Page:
Much is made of Hamas’s charter, an infamous document replete with explicit incitement against Israel. But even here Israel’s argument cannot be sustained; the Benjamin Netanyahu government contains two parties, Likud and Jewish Home, which expressly deny (in their charters, statements, and actions no less) the creation of an independent Palestinian state. While Hamas’s charter is clearly indefensible, major parties in Israel are suggesting similar themes, the key difference being that the latter are in fact acting upon their stated principles with a far greater possibility of achieving them.
The Occupation of Gaza
To be sure, Israel’s relationship to Hamas as an organization and Gaza as a territory need to be properly understood. It is important to recall that as an occupying power, Israel has only responsibilities, not rights, and is bound by international humanitarian law, among other legal considerations. Israeli spokespeople continue to suggest that Gaza is not occupied, but in the real world this is simply not the case. The territory known as Gaza is defined as occupied according to international law, unanimously affirmed in 2004 by the International Court of Justice regarding their case on the illegality of Israel’s annexation wall.
Moreover, the onerous restrictions imposed by Israel on Gaza amount to collective punishment, wholly illegal under international law. In fact, the total blockade of Gaza is in many respects worse than outright occupation, which at least tacitly implies some level of care or responsibility, however meager, for the occupied population. For Gaza, it is nothing more than the complete humiliation and subjugation of a repressed people, and it keeps getting worse; according to Sarah Roy, a leading specialist on Gaza, the damage to Gaza’s economy may mean that “Palestinians in Gaza will face starvation for the first time in their history, and the violence that will ensue from their deepened agony and abandonment will be calamitous.”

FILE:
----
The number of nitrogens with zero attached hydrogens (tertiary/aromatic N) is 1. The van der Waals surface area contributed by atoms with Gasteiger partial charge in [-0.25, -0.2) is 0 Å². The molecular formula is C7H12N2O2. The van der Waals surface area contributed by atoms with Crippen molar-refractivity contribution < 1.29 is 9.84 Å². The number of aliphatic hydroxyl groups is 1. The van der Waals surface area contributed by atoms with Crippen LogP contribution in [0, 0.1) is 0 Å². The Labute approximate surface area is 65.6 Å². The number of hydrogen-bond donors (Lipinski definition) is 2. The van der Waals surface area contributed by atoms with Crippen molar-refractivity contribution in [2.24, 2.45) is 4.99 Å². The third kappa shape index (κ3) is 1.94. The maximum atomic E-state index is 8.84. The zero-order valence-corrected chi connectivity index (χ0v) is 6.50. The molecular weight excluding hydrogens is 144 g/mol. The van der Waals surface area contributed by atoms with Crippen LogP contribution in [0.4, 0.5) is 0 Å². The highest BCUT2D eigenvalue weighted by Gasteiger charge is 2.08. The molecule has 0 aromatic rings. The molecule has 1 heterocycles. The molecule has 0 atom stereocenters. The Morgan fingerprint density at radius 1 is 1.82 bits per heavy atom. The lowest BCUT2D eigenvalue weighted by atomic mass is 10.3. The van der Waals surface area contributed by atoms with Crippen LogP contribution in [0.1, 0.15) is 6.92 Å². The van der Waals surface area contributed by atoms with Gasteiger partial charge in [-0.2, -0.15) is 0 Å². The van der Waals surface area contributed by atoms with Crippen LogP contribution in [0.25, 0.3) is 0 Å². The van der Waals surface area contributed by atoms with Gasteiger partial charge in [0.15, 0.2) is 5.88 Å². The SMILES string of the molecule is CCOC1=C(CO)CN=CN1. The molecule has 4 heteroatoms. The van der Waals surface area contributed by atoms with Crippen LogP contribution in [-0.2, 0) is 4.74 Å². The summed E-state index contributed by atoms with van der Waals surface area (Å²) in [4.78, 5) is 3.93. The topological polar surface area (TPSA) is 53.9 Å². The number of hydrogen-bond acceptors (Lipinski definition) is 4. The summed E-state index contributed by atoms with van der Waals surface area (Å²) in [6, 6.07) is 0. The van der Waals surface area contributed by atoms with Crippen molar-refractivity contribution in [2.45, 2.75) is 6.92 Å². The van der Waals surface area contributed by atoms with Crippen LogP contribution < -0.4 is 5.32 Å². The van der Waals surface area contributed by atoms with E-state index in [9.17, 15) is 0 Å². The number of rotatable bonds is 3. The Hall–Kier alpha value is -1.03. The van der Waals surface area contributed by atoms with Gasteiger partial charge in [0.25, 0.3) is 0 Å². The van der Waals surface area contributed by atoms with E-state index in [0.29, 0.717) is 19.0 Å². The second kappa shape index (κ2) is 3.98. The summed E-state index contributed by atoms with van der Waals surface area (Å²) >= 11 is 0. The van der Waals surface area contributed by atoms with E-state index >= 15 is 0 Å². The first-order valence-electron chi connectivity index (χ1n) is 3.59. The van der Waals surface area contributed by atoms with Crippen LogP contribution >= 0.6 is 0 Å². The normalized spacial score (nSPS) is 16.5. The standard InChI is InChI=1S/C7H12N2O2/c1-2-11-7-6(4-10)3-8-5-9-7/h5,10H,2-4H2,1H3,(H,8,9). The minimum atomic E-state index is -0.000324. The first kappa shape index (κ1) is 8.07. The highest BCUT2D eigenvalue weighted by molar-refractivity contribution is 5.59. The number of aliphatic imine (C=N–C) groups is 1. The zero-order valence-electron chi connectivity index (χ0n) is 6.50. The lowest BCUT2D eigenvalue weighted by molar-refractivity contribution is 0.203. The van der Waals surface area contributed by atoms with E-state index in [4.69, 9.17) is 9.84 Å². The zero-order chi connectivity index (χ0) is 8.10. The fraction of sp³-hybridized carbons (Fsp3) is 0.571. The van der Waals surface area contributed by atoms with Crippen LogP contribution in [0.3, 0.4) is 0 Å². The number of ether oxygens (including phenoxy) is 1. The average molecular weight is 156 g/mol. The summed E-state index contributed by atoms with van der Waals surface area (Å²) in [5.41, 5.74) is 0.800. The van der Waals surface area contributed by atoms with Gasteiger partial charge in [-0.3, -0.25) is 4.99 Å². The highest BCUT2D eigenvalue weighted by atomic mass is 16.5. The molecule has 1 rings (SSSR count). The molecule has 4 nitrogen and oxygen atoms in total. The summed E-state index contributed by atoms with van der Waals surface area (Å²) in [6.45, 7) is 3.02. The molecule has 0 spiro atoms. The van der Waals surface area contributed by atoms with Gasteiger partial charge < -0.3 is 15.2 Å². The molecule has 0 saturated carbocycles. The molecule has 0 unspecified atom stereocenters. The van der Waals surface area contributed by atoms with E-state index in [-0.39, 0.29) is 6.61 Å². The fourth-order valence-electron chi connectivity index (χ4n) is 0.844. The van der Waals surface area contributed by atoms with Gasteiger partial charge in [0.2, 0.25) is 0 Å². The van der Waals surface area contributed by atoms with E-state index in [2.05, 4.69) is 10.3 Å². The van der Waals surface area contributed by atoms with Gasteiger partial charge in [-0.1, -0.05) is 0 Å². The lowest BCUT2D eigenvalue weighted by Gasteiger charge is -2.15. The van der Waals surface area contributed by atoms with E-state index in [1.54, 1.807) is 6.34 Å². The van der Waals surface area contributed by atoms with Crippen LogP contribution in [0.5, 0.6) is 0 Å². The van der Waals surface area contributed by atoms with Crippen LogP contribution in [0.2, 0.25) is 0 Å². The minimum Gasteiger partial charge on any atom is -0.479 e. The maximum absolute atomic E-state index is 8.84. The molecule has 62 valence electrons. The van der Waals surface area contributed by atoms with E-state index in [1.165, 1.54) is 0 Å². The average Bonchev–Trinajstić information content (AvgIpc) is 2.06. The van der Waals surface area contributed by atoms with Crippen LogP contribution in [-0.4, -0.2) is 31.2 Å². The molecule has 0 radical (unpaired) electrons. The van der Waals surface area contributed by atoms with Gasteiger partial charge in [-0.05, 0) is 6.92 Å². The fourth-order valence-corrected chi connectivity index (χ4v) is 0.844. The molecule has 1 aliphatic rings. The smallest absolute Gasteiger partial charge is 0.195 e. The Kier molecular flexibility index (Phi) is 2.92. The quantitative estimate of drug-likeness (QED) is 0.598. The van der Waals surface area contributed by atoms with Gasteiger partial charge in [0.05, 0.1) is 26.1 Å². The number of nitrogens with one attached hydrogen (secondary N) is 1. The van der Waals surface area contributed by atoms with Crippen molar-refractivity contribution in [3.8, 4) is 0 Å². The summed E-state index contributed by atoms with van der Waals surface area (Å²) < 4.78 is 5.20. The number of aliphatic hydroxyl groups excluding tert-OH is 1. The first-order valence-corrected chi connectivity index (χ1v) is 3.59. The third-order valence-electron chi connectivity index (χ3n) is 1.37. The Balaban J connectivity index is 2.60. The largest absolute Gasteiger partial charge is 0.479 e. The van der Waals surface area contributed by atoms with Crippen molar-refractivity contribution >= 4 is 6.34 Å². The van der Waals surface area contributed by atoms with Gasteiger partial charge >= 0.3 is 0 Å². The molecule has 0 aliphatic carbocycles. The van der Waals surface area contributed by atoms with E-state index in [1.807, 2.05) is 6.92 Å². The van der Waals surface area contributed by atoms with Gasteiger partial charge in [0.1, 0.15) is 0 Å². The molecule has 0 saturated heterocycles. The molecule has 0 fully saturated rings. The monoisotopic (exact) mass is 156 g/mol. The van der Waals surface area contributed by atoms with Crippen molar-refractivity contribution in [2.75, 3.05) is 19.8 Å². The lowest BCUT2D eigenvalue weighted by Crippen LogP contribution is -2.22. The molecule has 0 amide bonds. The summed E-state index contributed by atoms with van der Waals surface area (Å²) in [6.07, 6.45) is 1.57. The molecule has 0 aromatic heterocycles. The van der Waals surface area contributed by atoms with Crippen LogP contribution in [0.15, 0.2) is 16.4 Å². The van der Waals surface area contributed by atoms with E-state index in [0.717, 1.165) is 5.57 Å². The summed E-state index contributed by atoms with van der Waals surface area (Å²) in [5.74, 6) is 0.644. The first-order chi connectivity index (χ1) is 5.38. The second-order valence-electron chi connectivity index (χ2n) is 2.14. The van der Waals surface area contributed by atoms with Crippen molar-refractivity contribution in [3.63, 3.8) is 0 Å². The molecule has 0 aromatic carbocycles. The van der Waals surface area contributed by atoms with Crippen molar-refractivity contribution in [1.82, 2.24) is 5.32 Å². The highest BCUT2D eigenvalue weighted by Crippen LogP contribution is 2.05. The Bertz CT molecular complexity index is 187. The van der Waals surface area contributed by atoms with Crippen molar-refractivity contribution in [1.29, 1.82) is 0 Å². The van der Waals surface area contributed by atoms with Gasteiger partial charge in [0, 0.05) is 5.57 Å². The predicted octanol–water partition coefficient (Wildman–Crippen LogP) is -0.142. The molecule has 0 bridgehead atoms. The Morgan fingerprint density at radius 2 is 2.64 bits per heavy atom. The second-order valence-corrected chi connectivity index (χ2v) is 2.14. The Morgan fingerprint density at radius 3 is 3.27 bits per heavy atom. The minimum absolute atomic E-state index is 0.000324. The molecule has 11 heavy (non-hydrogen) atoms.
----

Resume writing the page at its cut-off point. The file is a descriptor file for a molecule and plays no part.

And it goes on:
Yet, Israel continues to behave as if the occupation doesn’t exist in the first place, as if the occupation is not the root cause for the extreme enmity hurled against Israel by the Palestinians. Whenever their conflict flares on the battlefield, the disparity of power is so apparent that avoiding its discussion takes true discipline. Hamas rockets, if they can be called that, are poorly constructed and erratic, leading Hamas to a strategy of indiscriminate firing in the hopes of hitting anything, itself a major war crime.
While Hamas’s tunnel network took Israel by surprise due to its level of greater sophistication than previous conflicts, the Israeli Defense Forces quickly undid years of work by Hamas, and it is unlikely Hamas will revert back to such a tactic given Israel’s ability to root out and dismantle tunnels leading into its territory. While Israel touts the ability of its Iron Dome missile defense system, its effectiveness is questionable, and much of Israel’s “missile defense” can just as well be attributed to the performance of inferior rockets from an inferior enemy as enormously costly technology.
Proportionality is also a major overarching factor contributing to the gap between the two sides; a simple glance of Gaza’s destruction compared to Israel’s damage tells the whole story. The recent round of violence saw Israeli shells hit UN schools, hospitals, media centers and other obvious non-military targets, killing civilians in the process. Israel claimed to be responding to fire emanating from those areas, but international law is quite clear on this: the commission of war crimes by one side does not grant authority to the opposing party to violate the law in response. Though Hamas reprehensibly fires from civilian areas with the full understanding that Israel will overwhelmingly target the area in reaction, Israel has no right to then commit war crimes in response.